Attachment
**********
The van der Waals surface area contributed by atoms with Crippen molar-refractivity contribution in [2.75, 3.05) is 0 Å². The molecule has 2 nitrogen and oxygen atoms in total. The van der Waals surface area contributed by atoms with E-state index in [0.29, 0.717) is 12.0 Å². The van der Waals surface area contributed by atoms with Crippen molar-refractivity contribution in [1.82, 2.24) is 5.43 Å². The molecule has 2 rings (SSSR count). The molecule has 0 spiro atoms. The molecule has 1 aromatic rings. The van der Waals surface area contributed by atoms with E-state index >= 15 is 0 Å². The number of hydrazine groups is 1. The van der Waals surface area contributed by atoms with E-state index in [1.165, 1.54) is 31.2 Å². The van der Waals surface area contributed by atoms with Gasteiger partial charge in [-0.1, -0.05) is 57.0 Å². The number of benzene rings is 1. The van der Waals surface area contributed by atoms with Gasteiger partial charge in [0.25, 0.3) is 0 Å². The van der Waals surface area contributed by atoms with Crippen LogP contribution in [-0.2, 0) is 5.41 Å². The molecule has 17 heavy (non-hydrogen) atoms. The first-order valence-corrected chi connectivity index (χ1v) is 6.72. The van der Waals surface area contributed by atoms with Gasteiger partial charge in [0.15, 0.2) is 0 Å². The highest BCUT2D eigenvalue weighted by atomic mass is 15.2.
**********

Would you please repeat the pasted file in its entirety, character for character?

The van der Waals surface area contributed by atoms with Crippen molar-refractivity contribution in [2.75, 3.05) is 0 Å². The molecule has 2 nitrogen and oxygen atoms in total. The van der Waals surface area contributed by atoms with E-state index in [0.29, 0.717) is 12.0 Å². The van der Waals surface area contributed by atoms with Crippen molar-refractivity contribution in [1.82, 2.24) is 5.43 Å². The molecule has 2 rings (SSSR count). The molecule has 0 spiro atoms. The molecule has 1 aromatic rings. The van der Waals surface area contributed by atoms with E-state index >= 15 is 0 Å². The number of hydrazine groups is 1. The van der Waals surface area contributed by atoms with E-state index in [1.165, 1.54) is 31.2 Å². The van der Waals surface area contributed by atoms with Gasteiger partial charge in [-0.1, -0.05) is 57.0 Å². The number of benzene rings is 1. The van der Waals surface area contributed by atoms with Gasteiger partial charge in [0.25, 0.3) is 0 Å². The van der Waals surface area contributed by atoms with Crippen LogP contribution in [-0.2, 0) is 5.41 Å². The molecule has 17 heavy (non-hydrogen) atoms. The first-order valence-corrected chi connectivity index (χ1v) is 6.72. The van der Waals surface area contributed by atoms with Gasteiger partial charge in [0.15, 0.2) is 0 Å². The highest BCUT2D eigenvalue weighted by atomic mass is 15.2.